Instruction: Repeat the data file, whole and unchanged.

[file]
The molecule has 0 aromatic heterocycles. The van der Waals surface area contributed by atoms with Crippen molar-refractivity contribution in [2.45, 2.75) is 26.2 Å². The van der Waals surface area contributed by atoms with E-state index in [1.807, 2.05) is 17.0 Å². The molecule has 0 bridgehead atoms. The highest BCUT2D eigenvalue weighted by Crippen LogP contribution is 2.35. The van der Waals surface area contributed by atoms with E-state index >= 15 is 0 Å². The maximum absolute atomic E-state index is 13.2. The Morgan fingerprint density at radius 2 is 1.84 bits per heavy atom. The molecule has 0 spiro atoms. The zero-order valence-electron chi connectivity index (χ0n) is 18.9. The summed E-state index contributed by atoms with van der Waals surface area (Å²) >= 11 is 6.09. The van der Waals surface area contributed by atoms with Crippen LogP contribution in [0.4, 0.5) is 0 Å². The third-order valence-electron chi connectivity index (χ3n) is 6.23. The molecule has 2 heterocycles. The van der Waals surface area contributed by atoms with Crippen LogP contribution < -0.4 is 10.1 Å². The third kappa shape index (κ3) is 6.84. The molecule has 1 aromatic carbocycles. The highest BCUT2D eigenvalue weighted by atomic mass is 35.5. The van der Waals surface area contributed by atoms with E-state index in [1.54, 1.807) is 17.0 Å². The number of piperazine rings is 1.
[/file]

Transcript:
The molecule has 0 aromatic heterocycles. The van der Waals surface area contributed by atoms with Crippen molar-refractivity contribution in [2.45, 2.75) is 26.2 Å². The van der Waals surface area contributed by atoms with E-state index in [1.807, 2.05) is 17.0 Å². The molecule has 0 bridgehead atoms. The highest BCUT2D eigenvalue weighted by Crippen LogP contribution is 2.35. The van der Waals surface area contributed by atoms with E-state index >= 15 is 0 Å². The maximum absolute atomic E-state index is 13.2. The Morgan fingerprint density at radius 2 is 1.84 bits per heavy atom. The molecule has 0 spiro atoms. The zero-order valence-electron chi connectivity index (χ0n) is 18.9. The summed E-state index contributed by atoms with van der Waals surface area (Å²) >= 11 is 6.09. The van der Waals surface area contributed by atoms with Crippen LogP contribution in [0.4, 0.5) is 0 Å². The third-order valence-electron chi connectivity index (χ3n) is 6.23. The molecule has 2 heterocycles. The van der Waals surface area contributed by atoms with Crippen LogP contribution < -0.4 is 10.1 Å². The third kappa shape index (κ3) is 6.84. The molecule has 1 aromatic carbocycles. The highest BCUT2D eigenvalue weighted by atomic mass is 35.5. The van der Waals surface area contributed by atoms with E-state index in [1.54, 1.807) is 17.0 Å². The number of piperazine rings is 1.